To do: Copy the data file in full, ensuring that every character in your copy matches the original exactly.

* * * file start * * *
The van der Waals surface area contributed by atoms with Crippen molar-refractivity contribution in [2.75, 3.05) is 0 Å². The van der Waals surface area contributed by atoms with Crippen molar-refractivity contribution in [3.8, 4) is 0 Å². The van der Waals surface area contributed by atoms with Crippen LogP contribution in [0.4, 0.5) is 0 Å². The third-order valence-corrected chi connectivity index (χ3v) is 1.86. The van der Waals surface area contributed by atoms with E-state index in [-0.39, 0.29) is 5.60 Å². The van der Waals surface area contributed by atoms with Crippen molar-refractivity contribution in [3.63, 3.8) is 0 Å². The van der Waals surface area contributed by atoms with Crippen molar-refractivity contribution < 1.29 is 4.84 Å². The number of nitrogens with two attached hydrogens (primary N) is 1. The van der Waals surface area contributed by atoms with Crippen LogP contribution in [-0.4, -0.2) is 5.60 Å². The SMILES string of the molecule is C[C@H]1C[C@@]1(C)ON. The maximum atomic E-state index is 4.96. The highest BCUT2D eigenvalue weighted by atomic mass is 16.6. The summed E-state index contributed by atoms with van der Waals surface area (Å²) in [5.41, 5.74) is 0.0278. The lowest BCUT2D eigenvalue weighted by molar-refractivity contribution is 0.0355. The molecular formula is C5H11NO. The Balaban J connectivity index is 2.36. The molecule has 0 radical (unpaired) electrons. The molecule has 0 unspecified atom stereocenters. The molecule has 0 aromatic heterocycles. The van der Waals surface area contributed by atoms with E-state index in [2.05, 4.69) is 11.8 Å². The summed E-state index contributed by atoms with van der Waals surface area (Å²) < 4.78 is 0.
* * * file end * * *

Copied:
The van der Waals surface area contributed by atoms with Crippen molar-refractivity contribution in [2.75, 3.05) is 0 Å². The van der Waals surface area contributed by atoms with Crippen molar-refractivity contribution in [3.8, 4) is 0 Å². The van der Waals surface area contributed by atoms with Crippen LogP contribution in [0.4, 0.5) is 0 Å². The third-order valence-corrected chi connectivity index (χ3v) is 1.86. The van der Waals surface area contributed by atoms with E-state index in [-0.39, 0.29) is 5.60 Å². The van der Waals surface area contributed by atoms with Crippen molar-refractivity contribution in [3.63, 3.8) is 0 Å². The van der Waals surface area contributed by atoms with Crippen molar-refractivity contribution < 1.29 is 4.84 Å². The number of nitrogens with two attached hydrogens (primary N) is 1. The van der Waals surface area contributed by atoms with Crippen LogP contribution in [-0.4, -0.2) is 5.60 Å². The SMILES string of the molecule is C[C@H]1C[C@@]1(C)ON. The maximum atomic E-state index is 4.96. The highest BCUT2D eigenvalue weighted by atomic mass is 16.6. The summed E-state index contributed by atoms with van der Waals surface area (Å²) in [5.41, 5.74) is 0.0278. The lowest BCUT2D eigenvalue weighted by molar-refractivity contribution is 0.0355. The molecular formula is C5H11NO. The Balaban J connectivity index is 2.36. The molecule has 0 radical (unpaired) electrons. The molecule has 0 unspecified atom stereocenters. The molecule has 0 aromatic heterocycles. The van der Waals surface area contributed by atoms with E-state index in [2.05, 4.69) is 11.8 Å². The summed E-state index contributed by atoms with van der Waals surface area (Å²) < 4.78 is 0.